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NYPD’s Astonishing Admission

The NYPD has to comply with a new set of rules passed by the city council (over the veto of Mayor Bloomberg) to rein in the rampant constitutional abuses that have been going on there for years, so they’ve started telling their officers how to act in accordance with those rules.

The four-page message, sent to all commands on Friday and read to officers before their shifts over the last few days, sought to clarify the law and explain how race, as well as other demographic features, can be considered by an officer in deciding whether to act. While race can be a factor, it cannot be the only factor. For example, if a victim “describes a crime suspect by race, sex, clothing description and direction of travel, a person who has those physical characteristics and is traveling in the direction described may be the subject of law enforcement action,” the internal memo reads.

“It would be unlawful,” it adds, “to stop or otherwise engage that individual if the deciding factor for doing so was that he/she matched only the race of the person described in the radio run.”

Think about that for a minute. They had to tell their police officers that they couldn’t stop someone just because they’re black. That speaks volumes, doesn’t it?

The message read to officers in recent days appeared aimed at providing clarity. To avoid liability, officers were told, they need to “adhere closely” to established department rules and “demonstrate that probable cause for an arrest or the issuance of a summons existed or reasonable suspicion for a stop was present.”

So apparently that did not matter prior to this new law passing. Until now, evidently, officers didn’t need to make sure that they had probable cause for an arrest or reasonable suspicion for a stop. Which we knew, of course, by the mere fact that well over 90% of their stop and frisks found no wrongdoing whatsoever. If you think you have reasonable suspicion a thousand times and 950 times that suspicion was false, it’s time to redefine what is reasonable. That the NYPD actually had to be forced to acknowledge that tells you just how far down the authoritarian rabbit hole they are.

Comments

  1. doublereed says

    Doesn’t that mean people police officers have been doing illegal and unconstitutional things and should get punished by Internal Affairs or something?

  2. Artor says

    Silly doublereed, that’s not what Internal Affairs are for. They’re for investigating wrongdoing and determining that every violation went “according to procedure.”

  3. Hercules Grytpype-Thynne says

    I don’t know about NYPD Internal Affairs, but from what I’ve read, LAPD Internal Affairs exists for the sole purpose of giving Harry Bosch a hard time.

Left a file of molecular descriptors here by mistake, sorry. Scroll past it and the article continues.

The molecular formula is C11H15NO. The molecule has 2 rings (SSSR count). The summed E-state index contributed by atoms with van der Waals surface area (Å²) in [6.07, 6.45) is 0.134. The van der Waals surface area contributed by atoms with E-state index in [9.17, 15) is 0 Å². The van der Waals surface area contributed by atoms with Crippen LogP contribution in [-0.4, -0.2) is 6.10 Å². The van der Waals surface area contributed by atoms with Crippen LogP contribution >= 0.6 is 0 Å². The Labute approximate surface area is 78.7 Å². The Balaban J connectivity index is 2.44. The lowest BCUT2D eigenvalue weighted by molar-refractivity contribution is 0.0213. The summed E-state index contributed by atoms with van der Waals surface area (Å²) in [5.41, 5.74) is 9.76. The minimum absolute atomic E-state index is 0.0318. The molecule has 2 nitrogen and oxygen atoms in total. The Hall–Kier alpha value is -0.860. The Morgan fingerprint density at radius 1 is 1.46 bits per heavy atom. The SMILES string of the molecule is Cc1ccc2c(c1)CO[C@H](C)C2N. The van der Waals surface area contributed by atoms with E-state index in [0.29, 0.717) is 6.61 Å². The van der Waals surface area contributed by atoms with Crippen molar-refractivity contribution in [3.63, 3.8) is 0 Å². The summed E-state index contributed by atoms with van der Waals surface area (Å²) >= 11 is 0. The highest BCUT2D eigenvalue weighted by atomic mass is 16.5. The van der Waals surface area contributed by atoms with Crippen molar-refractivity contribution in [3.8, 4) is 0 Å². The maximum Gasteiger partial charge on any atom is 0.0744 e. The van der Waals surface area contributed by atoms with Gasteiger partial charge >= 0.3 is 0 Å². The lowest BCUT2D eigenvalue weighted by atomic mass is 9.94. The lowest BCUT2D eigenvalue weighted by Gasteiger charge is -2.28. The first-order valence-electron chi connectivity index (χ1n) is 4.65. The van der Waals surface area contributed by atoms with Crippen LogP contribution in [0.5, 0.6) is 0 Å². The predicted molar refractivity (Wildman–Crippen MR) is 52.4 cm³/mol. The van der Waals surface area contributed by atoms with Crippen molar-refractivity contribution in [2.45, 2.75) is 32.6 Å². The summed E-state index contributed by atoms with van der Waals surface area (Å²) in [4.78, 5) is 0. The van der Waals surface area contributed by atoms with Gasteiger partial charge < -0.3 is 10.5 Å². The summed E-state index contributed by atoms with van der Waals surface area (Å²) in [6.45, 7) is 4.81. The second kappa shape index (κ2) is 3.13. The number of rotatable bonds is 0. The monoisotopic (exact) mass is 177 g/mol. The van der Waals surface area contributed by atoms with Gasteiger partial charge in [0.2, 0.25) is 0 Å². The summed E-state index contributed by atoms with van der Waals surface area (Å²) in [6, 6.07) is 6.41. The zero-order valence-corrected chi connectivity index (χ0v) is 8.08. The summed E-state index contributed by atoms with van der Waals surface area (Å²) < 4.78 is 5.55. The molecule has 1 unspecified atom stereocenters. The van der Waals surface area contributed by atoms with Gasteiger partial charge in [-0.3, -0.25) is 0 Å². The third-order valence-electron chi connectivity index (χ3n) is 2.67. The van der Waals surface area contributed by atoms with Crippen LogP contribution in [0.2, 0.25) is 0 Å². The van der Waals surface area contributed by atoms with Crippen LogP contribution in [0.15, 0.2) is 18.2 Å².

4. scienceavenger says

    They had to tell their police officers that they couldn’t stop someone just because they’re black. they matched only the race of the person described in the radio run.

    FTFY. Your case is ironclad strong, let’s not sully the waters with hyperbole and give your critics an easy target.

  5. dmcclean says

    Ed, I have to disagree with the principle that telling people not to do X is an “admission” that you previously sanctioned their doing of X. Other possibilities are (a) a reminder, or (b) something you previously thought was so obvious that you didn’t feel you needed to tell people.

    I agree with you that they have been allowing and encouraging this for years, but I don’t think this episode is “astonishing” or an “admission” really. Which is too bad, because they should make an admission.

  6. wscott says

    @5: exactly. Anyone that has worked in a large organization, or especially for any government agency, has had to sit through these sorts of “We know you know this, but the legal department requires us to remind you…” The most recent one I had was a reminder that you can’t do political campaign work on company time or using company resources. Every single person in the room already knew that, but we had to remind them, mainly so that if anyone does violate it, they can’t claim they didn’t know better.
    .
    There’s no question (in my mind) NYPD has a racism problem. But this isn’t evidence of anything other than “We’ve been taking a lot of flack for ____ so don’t do _____.”

  7. Crip Dyke, Right Reverend Feminist FuckToy of Death & Her Handmaiden says

    If you think you have reasonable suspicion a thousand times and 950 times that suspicion was false,

    Oh, it’s worse than that. If, as in the classic case of the Ohio street corner, you suspected folk of “casing” a store and you found out that they were, in fact, casing a store, your suspicion was correct. If you have a suspicion that that some small group were casing a store, and you find no evidence of intent to commit burglary or robbery, no weapon or burglary tools or anything reasonably related, but you do find 2.5 grams of marijuana on the person of one in the group, in NYC they call that having your suspicion confirmed.

    Yeah. That.

  8. Azkyroth Drinked the Grammar Too :) says

    They had to tell their police officers that they couldn’t stop someone just because they’re black. they matched only the race of the person described in the radio run.

    FTFY. Your case is ironclad strong, let’s not sully the waters with hyperbole and give your critics an easy target.

    “Meaning in context” is a thing. For fuck’s sake.

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